Forty-three years after its conclusion, the Vietnam War remains arguably the most controversial conflict in American history.
To some, the 20-year struggle was a misguided and ill-planned attempt by the United States to meddle in foreign affairs. To others, the war began as a noble American attempt to protect South Vietnam from the communist North, and ended in a shameful betrayal of the South.
The Epoch Times spoke with some Vietnam veterans to get their opinions as to why we were in Vietnam, and to hear their personal experiences fighting and coming home to a nation that largely gave them a cold, and often hostile, reception.
‘Band of Brothers’
When Randy Clifford started high school in 1964, he had never even heard of Vietnam. By the time he graduated, five boys from his town who were a few grades ahead of him had been killed there.
After high school, Clifford attended one semester of college, and then he “got bored and joined the army.”
“Back then, we were angry at the Viet Cong and NVA [North Vietnamese Army] for shooting our friends,” he said.
Clifford served as a door gunner on a helicopter that rescued wounded Americans. He spoke of the pride and teamwork of military service.
“The military teaches you to work as a team and to take care of each other. In Vietnam, we were a true band of brothers. We thought nothing of risking death to rescue fellow soldiers,” he said.
Clifford said that he and his team heard of the anti-war protests back home.
“[However], we ignored them and made sure we protected and rescued any American that needed help. If we had to lose five helicopters and crews to rescue one American, that’s what would happen,” he said.
On March 21, 1971, Clifford was hit in the back with an AK-47 round while flying an air attack against the NVA.
Flown directly to a hospital, Clifford didn’t encounter any protesters upon his return home. However, he spoke of many of his friends who were verbally or physically assaulted upon arrival.
“It was bad. So many of my buddies came home to ridicule, abuse, and assault. That was the thanks they were given for risking their lives for their country. It harmed many of them in a big way,” he said.
Finally, Clifford spoke of the pride he feels for having served his country as a sergeant in the 1st Cavalry Division.
“While some hid in college, some ran to Canada, and others burned their draft cards while they marched and protested, I had the honor of serving with the bravest of my generation.”
‘Sense of Responsibility’
Airman 1st Class Mark A. Kuehner served in the Vietnam conflict from 1966 to 1967 for the U.S. Air Force with the 389th Tactical Fighter Squadron of the 366th Tactical Fighter Wing, stationed at Da Nang AFB. He worked on the flight line, servicing, maintaining, and repairing the squadron’s aircraft, sometimes working on F-4 fighter jets, sometimes being drenched with Agent Orange, which was sprayed in Operation Ranch Hand.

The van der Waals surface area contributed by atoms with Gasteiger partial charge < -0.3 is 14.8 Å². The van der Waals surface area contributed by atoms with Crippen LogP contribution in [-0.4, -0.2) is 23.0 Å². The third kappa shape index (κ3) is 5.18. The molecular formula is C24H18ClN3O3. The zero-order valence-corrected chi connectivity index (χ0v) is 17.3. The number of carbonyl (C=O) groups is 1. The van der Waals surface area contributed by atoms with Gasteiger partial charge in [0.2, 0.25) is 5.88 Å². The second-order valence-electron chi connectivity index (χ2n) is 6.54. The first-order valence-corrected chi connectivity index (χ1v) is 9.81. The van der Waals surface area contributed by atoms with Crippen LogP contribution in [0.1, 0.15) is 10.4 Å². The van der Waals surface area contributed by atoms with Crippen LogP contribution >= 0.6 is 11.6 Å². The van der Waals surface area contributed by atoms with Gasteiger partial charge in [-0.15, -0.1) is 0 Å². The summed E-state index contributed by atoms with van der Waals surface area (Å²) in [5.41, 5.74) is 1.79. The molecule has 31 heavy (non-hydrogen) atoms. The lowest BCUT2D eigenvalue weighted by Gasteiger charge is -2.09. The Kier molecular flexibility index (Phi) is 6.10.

Kuehner, who is currently in the hospital waiting for a diagnosis of an illness that has left him gravely ill, spoke slowly and sincerely, often with a catch in his voice.
He talked of enlisting to go to Vietnam.
“I needed a roof over my head, and Uncle Sam needed soldiers,” he said. “But seriously, it was the time of the Eisenhower Doctrine, and we believed we were trying to help those people [the South Vietnamese]. We believed that we were trying to prevent the spread of communism.
“It was my patriotic responsibility. I was patriotic and thought I was doing a service for my country. I’m still patriotic.”
The doctrine that Kuehner referred to was announced by President Dwight D. Eisenhower in January 1957 and approved by Congress in March of the same year.
Under the doctrine, a country could request American economic assistance or military aid if it was being threatened by armed aggression from another state.
The doctrine singled out the Soviet threat by promising “to secure and protect the territorial integrity and political independence of such nations requesting aid against overt armed aggression from any nation controlled by international communism.”
North Vietnam was a communist country backed by the Soviet Union, and South Vietnam requested the help of the United States.
Like Clifford, Kuehner spoke of the bond he and his fellow soldiers shared.